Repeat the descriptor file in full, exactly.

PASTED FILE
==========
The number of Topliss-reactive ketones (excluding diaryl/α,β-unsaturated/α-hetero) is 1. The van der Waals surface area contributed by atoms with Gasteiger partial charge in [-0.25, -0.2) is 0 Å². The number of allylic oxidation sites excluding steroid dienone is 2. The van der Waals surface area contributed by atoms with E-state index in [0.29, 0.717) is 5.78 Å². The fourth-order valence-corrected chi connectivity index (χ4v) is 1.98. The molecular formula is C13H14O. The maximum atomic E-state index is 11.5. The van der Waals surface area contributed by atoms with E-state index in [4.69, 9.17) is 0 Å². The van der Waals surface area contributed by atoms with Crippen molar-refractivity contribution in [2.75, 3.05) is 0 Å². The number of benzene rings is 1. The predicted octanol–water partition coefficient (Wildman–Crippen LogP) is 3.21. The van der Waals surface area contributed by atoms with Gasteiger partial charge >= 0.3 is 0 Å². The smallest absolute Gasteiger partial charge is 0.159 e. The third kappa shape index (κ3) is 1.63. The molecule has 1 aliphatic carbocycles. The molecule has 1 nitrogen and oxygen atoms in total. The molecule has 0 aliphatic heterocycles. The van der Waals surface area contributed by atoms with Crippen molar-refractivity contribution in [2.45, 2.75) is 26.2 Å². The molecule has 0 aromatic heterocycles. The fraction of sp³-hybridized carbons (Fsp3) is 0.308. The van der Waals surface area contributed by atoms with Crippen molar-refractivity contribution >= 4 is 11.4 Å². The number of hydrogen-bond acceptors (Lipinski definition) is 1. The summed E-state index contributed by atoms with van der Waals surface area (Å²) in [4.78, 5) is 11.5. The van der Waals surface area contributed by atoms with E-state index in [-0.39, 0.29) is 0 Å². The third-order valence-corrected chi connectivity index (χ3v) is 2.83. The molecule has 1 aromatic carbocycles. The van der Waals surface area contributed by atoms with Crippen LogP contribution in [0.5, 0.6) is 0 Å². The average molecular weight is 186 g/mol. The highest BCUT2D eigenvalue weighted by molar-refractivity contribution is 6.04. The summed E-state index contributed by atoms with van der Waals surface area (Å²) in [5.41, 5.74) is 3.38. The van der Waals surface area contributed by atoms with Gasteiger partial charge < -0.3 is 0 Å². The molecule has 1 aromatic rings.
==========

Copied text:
The number of Topliss-reactive ketones (excluding diaryl/α,β-unsaturated/α-hetero) is 1. The van der Waals surface area contributed by atoms with Gasteiger partial charge in [-0.25, -0.2) is 0 Å². The number of allylic oxidation sites excluding steroid dienone is 2. The van der Waals surface area contributed by atoms with E-state index in [0.29, 0.717) is 5.78 Å². The fourth-order valence-corrected chi connectivity index (χ4v) is 1.98. The molecular formula is C13H14O. The maximum atomic E-state index is 11.5. The van der Waals surface area contributed by atoms with E-state index in [4.69, 9.17) is 0 Å². The van der Waals surface area contributed by atoms with Crippen molar-refractivity contribution in [2.75, 3.05) is 0 Å². The number of benzene rings is 1. The predicted octanol–water partition coefficient (Wildman–Crippen LogP) is 3.21. The van der Waals surface area contributed by atoms with Gasteiger partial charge >= 0.3 is 0 Å². The smallest absolute Gasteiger partial charge is 0.159 e. The third kappa shape index (κ3) is 1.63. The molecule has 1 aliphatic carbocycles. The molecule has 1 nitrogen and oxygen atoms in total. The molecule has 0 aliphatic heterocycles. The van der Waals surface area contributed by atoms with Crippen molar-refractivity contribution in [2.45, 2.75) is 26.2 Å². The molecule has 0 aromatic heterocycles. The fraction of sp³-hybridized carbons (Fsp3) is 0.308. The van der Waals surface area contributed by atoms with Crippen molar-refractivity contribution >= 4 is 11.4 Å². The number of hydrogen-bond acceptors (Lipinski definition) is 1. The summed E-state index contributed by atoms with van der Waals surface area (Å²) in [4.78, 5) is 11.5. The van der Waals surface area contributed by atoms with E-state index in [-0.39, 0.29) is 0 Å². The third-order valence-corrected chi connectivity index (χ3v) is 2.83. The molecule has 1 aromatic carbocycles. The van der Waals surface area contributed by atoms with Crippen LogP contribution in [0.5, 0.6) is 0 Å². The average molecular weight is 186 g/mol. The highest BCUT2D eigenvalue weighted by molar-refractivity contribution is 6.04. The summed E-state index contributed by atoms with van der Waals surface area (Å²) in [5.41, 5.74) is 3.38. The van der Waals surface area contributed by atoms with Gasteiger partial charge < -0.3 is 0 Å². The molecule has 1 aromatic rings.